Despite new evidence that chemical weapons were used, British public opposition to all forms of military involvement in the Syria crisis has hardened significantly
The United States is gearing up to launch a military attack on Syria that has become increasingly likely following announcements by senior Republicans in Congress that they will support the President. Across the pond, and despite the presentation of further evidence of a chemical weapons attack, new YouGov research finds that the British public now oppose missile attacks by more than three to one. This is up from two to one before the vote which saw British lawmakers block Prime Minister Cameron's call to help the United States in Syria.
69% now oppose using British missiles against military sites inside Syria, while only 21% support. Opposition is at its highest since YouGov first asked the question, before a motion supporting missile strikes in principle was defeated in the House of Commons last Thursday; from 50% on 26-27 August and 51% on 27-28 August. Support for an attack is actually higher than American support for launching 'airstrikes', which only 17% of Americans supported in the week of August 26th.
Sending defensive military supplies to anti-Assad troops is opposed by 62%, up from 50% on 26-27 August; sending full-scale military supplies is opposed by 77%, up from 61%; and using British aircraft and missiles to enforce a no-fly zone over Syria is opposed by 50%, up from 42%.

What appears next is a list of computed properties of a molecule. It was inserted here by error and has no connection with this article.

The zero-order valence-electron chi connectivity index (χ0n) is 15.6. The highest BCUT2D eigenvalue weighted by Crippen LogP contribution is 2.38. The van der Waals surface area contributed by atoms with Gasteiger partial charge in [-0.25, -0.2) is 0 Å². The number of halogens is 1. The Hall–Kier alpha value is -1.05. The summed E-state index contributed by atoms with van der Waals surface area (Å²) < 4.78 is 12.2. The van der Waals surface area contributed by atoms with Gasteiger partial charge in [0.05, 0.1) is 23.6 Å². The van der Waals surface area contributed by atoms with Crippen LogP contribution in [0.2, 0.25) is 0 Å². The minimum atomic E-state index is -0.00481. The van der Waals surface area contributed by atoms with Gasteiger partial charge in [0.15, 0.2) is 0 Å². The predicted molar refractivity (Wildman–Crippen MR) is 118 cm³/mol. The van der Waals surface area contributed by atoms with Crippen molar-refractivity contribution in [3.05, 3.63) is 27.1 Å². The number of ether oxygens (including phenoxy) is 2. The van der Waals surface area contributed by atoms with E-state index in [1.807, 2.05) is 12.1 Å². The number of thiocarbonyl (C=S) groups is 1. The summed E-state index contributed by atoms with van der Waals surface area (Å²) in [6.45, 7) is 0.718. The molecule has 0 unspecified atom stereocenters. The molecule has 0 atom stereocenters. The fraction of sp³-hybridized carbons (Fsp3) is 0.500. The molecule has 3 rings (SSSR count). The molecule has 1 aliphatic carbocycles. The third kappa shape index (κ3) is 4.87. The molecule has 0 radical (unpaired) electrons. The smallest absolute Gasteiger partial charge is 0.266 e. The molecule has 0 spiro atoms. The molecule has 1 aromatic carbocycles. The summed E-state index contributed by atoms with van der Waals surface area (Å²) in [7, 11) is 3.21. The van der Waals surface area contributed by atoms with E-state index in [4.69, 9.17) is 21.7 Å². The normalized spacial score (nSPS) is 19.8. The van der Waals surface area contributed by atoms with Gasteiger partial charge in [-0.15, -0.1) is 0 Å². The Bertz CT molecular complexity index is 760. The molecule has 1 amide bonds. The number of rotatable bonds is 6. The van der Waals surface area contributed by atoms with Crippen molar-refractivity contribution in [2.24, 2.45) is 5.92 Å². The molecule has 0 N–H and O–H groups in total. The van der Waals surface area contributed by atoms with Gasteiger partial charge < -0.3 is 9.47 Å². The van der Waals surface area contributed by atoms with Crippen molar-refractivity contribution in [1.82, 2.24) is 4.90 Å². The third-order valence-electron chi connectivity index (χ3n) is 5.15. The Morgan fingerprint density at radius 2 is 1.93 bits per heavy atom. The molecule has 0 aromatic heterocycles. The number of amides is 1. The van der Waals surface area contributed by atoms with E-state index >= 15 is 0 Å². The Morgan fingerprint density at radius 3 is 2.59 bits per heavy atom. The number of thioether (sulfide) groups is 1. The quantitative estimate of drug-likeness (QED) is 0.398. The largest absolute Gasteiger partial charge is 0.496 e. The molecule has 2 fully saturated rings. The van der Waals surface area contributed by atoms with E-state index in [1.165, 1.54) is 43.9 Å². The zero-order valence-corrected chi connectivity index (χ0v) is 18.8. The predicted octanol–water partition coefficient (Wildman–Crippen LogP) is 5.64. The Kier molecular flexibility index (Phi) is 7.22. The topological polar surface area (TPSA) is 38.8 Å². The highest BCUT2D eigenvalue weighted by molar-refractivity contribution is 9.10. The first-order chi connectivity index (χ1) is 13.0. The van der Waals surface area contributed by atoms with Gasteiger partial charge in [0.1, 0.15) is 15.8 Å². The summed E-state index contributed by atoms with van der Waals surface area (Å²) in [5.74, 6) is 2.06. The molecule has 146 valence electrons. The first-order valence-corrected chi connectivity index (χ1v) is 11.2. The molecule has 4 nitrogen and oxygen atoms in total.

Confidence in Parliament’s decision has also solidified: 73% now say the right choice was made compared to 68% over the weekend.
After the defeat the British government has shifted its attention towards the plight of Syrian refugees, with the country's Foreign Secretary William Hague tweeting yesterday: ‘1 year ago: 230,000 Syrian refugees. Today: 2,000,000. 1/2 children. If we don't end the conflict, think what the figure could be next year.’ YouGov finds that only 24% would support Britain reconsidering missile attacks if the ‘refugee crisis in Syria got worse,’ however. By comparison, 45% would support a reappraisal if there were ‘further chemical attacks.’
Israel and the US yesterday carried out joint missile tests in the Mediterranean, possibly in preparation for strikes on Syria. President Obama, after following David Cameron’s lead in deciding to put intervention to vote in Congress, has won the support of the GOP Speaker of the House John Boehner as well as other prominent figures from both parties. Congress is expected to vote next week.